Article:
Concerns have been raised that the closure of the Department for Exiting the European Union today could lead to a brain drain of the officials that have negotiated the UK’s exit from the bloc.
Once the department closes, its staff are expected to formally transfer to become Cabinet Office employees, but sources said staff are being “left hanging” without any clarity about their future roles.
Employees are expected to formally transfer to the Cabinet Office once the department closes today. According to its 2018-19 annual report, the department employed 739 people at 31 March 2019, although the exact number to transfer is expected to be lower as some who had joined the department on secondment may return to their home ministry, while those whose short term contracts end today will depart.
Around 40 staff are expected to form the taskforce being created in the Cabinet Office, led by chief negotiator David Frost, to support prime minster Boris Johnson in the talks over the future trading relationship with the EU.
But Victoria Jones, the FDA trade union’s national officer for the department, told CSW that a significant proportion of staff, around 250 people, will be looking for alternative roles.
Jones said that DExEU staff had “worked exceptionally hard in an often challenging political climate to deliver the agenda of the government” and reach the exit agreement with the EU.
Now there was a need to focus on ensuring that the staff who have built up expertise were not lost. “The focus has to shift to supporting staff into new jobs that ensure the skills, expertise and experience gained over the last three and a half years is kept within the civil service,” Jones said.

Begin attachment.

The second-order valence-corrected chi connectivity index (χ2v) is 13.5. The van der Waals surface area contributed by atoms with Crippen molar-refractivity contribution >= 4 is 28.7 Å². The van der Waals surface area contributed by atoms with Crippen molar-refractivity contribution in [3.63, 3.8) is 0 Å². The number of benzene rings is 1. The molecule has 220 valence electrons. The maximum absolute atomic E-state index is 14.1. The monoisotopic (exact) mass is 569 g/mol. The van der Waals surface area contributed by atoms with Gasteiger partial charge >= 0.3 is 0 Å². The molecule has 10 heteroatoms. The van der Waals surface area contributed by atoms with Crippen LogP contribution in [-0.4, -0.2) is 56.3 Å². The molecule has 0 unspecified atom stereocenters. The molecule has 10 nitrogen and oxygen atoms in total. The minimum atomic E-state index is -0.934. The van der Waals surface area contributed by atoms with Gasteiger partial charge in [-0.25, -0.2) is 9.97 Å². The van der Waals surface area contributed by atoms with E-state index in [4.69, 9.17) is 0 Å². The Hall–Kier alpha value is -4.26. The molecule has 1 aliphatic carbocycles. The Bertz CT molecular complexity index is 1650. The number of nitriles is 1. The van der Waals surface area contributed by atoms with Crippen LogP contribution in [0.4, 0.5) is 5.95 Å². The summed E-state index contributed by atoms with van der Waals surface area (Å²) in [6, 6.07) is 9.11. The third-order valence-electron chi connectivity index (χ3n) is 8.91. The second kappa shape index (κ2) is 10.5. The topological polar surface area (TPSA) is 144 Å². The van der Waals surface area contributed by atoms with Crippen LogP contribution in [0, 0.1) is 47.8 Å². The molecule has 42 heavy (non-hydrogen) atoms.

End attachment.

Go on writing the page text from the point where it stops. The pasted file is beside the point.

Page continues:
“Up until very recently, members I have spoken to have shared their concern over the lack of certainty about where they would be moving to next. The commitments made by DExEU – to ensure that our members are able to find meaningful, appropriate roles within the civil service – must be honoured. Prolonged delay risks forcing these talented public servants away from where they are needed most.”
The prime minister's spokesperson has said that anyone working at the department who wanted to remain in the civil service would be found a new job, but there is no clarity about where they will end up. The staff transferring are expected to be placed in a hub in the Cabinet Office from where they will try to be matched to other civil service roles.
A wider machinery of government reorganisation is expected in the days following Brexit, which CSW understands is delaying possible redeployment of staff to departments that might match their expertise, such as the Department for Environment, Food and Rural Affairs, or the Department for International Trade. According to reports, DIT is among the departments that could be merged or abolished in the forthcoming changes.
One departmental observer told CSW that it “looks like they’ve really not managed the MOG [machinery of government changes] well” and that lots of staff had been “left hanging”, while another figure involved in talks with the department over the plans said "we don't know exactly what is going to happen to staff".